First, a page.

THE NEXT STAGE of Maryland's struggle with the failed savings and loan associations will be an investigation into possible fraud and theft. But the troubles of the S&Ls, in Maryland and throughout the country, go far beyond the few spectacular cases in which there is evidence of financial crime. The fundamental reason for their distress is that the traditional S&L, whose principal business is mortgage lending, is not well adapted to survive amid high and unpredictable interest rates. The isolated cases of illegality are having extraordinary reverberations because of the strain on the whole financial industry. The public responsibility here is, above all else, to protect and guarantee the depositors' money.

The most spectacular collapses of the past several months have taken place among privately insured S&Ls in two of the six states that permitted private deposit insurance. But even among the federally insured S&Ls there has been a dramatic death rate in recent years. At the end of 1980 there were 4,002 federally insured S&Ls; currently there are about 3,100. Of the 900 that have disappeared, most failed or were quietly merged out of existence because they were in serious trouble. That kind of trouble is not limited to S&Ls alone. Nationwide, since the beginning of this year, some 35 banks have failed.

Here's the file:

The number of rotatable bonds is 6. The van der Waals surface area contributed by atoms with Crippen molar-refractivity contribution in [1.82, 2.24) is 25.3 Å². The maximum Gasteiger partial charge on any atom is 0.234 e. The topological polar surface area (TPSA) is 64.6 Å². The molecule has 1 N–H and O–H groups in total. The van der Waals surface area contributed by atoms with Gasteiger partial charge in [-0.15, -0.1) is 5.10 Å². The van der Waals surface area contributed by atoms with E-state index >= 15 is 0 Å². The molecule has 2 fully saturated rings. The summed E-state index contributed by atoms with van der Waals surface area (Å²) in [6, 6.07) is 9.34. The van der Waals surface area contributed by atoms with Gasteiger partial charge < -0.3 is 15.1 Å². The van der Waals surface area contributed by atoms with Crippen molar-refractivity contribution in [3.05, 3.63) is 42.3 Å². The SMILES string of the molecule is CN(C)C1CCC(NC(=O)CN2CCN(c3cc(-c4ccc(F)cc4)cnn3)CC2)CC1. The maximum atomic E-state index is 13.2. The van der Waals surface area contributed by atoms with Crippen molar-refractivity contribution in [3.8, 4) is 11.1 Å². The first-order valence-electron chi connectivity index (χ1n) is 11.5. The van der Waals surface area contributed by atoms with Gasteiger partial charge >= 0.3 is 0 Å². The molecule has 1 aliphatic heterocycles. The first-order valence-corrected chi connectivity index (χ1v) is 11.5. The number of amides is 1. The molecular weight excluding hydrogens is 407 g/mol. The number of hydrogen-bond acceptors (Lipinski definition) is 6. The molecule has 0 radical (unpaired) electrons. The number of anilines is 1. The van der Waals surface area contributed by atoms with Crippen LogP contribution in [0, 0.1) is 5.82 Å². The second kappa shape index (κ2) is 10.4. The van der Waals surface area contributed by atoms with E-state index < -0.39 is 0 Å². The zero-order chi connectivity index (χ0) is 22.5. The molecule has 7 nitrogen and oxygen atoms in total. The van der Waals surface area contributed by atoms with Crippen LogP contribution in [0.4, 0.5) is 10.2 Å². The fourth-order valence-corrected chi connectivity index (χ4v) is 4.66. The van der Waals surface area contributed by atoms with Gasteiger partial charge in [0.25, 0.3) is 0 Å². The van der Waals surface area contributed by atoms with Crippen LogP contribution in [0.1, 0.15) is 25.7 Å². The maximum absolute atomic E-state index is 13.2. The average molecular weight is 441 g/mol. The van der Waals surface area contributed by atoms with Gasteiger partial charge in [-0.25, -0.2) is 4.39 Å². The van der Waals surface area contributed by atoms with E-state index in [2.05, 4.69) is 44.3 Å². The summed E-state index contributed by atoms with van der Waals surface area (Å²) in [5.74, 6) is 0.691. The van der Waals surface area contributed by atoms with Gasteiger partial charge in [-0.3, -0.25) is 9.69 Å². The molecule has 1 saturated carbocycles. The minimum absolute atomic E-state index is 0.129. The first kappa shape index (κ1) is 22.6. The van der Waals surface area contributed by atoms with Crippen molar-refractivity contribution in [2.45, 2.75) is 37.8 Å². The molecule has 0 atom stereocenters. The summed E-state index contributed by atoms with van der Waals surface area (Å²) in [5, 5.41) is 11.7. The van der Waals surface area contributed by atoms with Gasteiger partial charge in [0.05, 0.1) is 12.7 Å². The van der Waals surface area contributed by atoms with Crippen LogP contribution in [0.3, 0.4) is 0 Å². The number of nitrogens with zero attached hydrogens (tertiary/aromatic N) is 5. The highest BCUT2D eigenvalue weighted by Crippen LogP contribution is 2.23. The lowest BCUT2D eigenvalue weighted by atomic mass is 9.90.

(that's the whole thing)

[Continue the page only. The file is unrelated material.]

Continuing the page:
In Maryland, the immediate question is protecting the depositors -- first, the depositors in the S&Ls that have now collapsed, and beyond that the depositors in those institutions that will be forced out of business because they are not able to meet the standards for federal insurance. Gov. Harry Hughes, to his great credit and the state's, has accepted a broad responsibility for funds that most depositors thought, mistakenly but understandably, were insured by the state. Are the taxpayers going to have to make good all of those losses? It would be far better to let banks from other states come into Maryland and buy those troubled S&Ls where they are willing to do it.

Gov. Hughes and the Maryland legislature can be chided for waiting too long. But when the dimensions of the emergency became clear, they moved rapidly and effectively.

Meanwhile the White House refuses even to acknowledge that anything needs to be done for or about the financial system -- except, of course, further deregulation. Most of Congress is uneasily aware of a need for legislation, but neither of the banking committees is making much progress toward the broad reconsideration of the financial rules that is now essential. Institutions that take deposits from the public have special obligations. In their scramble for growth, some of them seem to have lost sight of those obligations. The events in Maryland, like those earlier in Ohio, are a warning.